Tuesday, October 23, 2012

ND Clay Deposits Analyzed for Fracking Use

North Dakota geologists reportedly are analyzing clay deposits in the southwestern part of the state to determine whether they hold minerals that can be used by the oil industry. Preliminary studies indicate the deposits contain aluminum oxide, which is used in hydraulic fracturing as a proppant to brace cracks in the surrounding rock so the oil can be pumped out. Since proppant material currently is imported from outside the U.S., state officials say the oil industry could save millions of dollars by having access to a local source. Read more...

Update 10/14/2012

Geologists reportedly have determined there are 1.7 billion tons of kaolin in western North Dakota that could be economically mined. Kaolin is a mineral that commonly contains high amounts of alumimun oxide. The two major deposits of kaolin mapped by geologists are the Bear Den portion of the Golden Valley Formation, located mostly in Dunn County, and the Rhame Bed of the Slope Formation, located primarily in the western half of Stark County. Read more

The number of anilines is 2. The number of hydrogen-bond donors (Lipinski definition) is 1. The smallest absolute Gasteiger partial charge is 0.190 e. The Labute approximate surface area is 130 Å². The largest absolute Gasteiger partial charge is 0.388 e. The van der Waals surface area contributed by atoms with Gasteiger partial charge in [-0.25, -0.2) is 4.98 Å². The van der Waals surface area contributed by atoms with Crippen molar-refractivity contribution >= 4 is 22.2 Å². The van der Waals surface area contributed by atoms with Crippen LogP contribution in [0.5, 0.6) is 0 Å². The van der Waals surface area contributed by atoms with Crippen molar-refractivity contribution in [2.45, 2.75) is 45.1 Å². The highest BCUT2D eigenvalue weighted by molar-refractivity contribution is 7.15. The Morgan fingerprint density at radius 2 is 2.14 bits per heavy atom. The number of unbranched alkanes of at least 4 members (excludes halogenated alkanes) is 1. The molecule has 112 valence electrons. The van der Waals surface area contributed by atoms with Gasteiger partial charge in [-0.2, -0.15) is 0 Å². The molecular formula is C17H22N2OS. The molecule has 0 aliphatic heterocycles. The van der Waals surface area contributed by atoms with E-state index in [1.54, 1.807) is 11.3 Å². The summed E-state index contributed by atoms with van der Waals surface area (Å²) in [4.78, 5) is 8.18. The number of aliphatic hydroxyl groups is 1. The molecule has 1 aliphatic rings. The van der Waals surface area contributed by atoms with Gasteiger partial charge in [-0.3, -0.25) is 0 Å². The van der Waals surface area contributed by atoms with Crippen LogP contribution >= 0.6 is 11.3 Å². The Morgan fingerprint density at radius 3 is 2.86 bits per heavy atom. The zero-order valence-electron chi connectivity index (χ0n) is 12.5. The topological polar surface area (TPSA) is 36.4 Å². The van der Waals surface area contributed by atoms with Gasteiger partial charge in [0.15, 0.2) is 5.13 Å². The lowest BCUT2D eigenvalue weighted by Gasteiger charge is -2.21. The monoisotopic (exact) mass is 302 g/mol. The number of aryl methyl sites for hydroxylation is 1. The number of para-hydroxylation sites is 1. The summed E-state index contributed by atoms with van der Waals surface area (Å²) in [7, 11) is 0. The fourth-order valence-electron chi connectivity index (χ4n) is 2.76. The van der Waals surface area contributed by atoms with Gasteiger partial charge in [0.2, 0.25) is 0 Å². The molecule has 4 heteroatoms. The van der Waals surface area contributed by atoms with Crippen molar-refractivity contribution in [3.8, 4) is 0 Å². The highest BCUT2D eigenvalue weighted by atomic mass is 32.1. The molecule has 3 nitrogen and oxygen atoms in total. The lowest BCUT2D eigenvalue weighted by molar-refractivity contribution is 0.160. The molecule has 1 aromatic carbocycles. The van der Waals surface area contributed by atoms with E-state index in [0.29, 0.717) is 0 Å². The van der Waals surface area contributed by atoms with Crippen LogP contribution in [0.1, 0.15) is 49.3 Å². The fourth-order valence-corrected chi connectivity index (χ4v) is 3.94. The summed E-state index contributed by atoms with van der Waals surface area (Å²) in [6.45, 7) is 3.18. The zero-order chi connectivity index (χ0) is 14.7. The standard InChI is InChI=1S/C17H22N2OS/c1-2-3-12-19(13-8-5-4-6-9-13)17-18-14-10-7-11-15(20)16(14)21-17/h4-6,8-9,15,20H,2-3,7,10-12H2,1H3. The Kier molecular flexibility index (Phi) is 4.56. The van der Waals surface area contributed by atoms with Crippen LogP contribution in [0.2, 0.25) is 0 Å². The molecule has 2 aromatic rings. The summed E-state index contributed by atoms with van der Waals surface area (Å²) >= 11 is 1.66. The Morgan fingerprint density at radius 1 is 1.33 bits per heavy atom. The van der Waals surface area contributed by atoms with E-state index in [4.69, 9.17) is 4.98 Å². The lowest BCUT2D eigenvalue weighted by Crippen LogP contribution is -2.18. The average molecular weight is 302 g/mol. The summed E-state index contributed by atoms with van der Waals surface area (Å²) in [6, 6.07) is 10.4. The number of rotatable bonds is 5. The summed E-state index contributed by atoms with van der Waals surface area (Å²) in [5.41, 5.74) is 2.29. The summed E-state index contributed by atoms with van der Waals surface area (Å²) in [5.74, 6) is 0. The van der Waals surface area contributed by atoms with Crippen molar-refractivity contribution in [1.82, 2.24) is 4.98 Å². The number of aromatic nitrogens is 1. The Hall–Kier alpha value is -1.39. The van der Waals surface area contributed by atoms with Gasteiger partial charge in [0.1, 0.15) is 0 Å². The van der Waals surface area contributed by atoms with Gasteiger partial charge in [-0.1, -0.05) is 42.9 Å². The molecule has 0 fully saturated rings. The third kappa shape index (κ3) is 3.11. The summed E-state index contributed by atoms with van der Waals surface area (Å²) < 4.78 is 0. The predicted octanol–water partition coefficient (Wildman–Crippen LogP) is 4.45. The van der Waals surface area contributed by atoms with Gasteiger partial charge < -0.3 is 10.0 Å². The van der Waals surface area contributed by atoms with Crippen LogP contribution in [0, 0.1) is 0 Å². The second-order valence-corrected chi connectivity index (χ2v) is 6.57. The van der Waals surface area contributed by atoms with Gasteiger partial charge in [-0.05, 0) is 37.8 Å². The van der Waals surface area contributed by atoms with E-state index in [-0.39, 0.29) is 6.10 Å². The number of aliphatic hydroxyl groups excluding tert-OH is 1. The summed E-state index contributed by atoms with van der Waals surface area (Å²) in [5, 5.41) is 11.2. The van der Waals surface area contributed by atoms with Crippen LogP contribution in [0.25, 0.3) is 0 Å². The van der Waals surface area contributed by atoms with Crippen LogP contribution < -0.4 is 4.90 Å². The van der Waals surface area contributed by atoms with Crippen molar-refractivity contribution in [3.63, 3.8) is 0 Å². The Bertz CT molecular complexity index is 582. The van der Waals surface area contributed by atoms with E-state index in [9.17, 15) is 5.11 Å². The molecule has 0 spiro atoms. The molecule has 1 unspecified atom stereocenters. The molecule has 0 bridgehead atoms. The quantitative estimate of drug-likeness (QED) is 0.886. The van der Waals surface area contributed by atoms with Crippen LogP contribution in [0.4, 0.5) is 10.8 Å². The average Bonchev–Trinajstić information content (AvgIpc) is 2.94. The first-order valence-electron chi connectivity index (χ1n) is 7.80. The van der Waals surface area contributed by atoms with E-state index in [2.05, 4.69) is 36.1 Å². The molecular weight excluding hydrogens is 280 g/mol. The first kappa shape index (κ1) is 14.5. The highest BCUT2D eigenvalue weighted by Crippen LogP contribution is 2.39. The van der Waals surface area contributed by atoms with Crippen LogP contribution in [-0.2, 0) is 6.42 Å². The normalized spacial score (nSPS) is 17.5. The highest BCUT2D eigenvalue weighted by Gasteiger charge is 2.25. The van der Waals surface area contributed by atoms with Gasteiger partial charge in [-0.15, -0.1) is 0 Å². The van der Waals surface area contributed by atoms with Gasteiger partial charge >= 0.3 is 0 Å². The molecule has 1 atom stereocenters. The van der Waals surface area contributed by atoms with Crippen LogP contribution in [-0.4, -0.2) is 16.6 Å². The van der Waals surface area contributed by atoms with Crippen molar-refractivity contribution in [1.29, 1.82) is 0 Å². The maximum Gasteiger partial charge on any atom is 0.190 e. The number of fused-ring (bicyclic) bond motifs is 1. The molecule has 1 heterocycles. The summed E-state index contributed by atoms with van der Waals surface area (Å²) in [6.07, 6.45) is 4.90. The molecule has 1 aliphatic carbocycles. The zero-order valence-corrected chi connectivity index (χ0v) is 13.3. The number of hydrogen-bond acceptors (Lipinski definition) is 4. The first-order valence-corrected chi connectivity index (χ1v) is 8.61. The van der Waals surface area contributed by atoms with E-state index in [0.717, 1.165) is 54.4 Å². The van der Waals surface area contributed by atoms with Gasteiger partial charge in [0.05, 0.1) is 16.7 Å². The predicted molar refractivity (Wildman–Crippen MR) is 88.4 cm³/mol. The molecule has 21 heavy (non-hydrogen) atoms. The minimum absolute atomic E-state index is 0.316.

Update 10/23/2012

The North Dakota State University Center for Nanoscale Science and Engineering has released initial findings of a study of 200 clay samples provided by the North Dakota State Geological Survey. The NDSU scientists report a smaller percentage of alumina in the clay than in the analysis on approximately 60 samples done last year by the State Geological Survey. Read more

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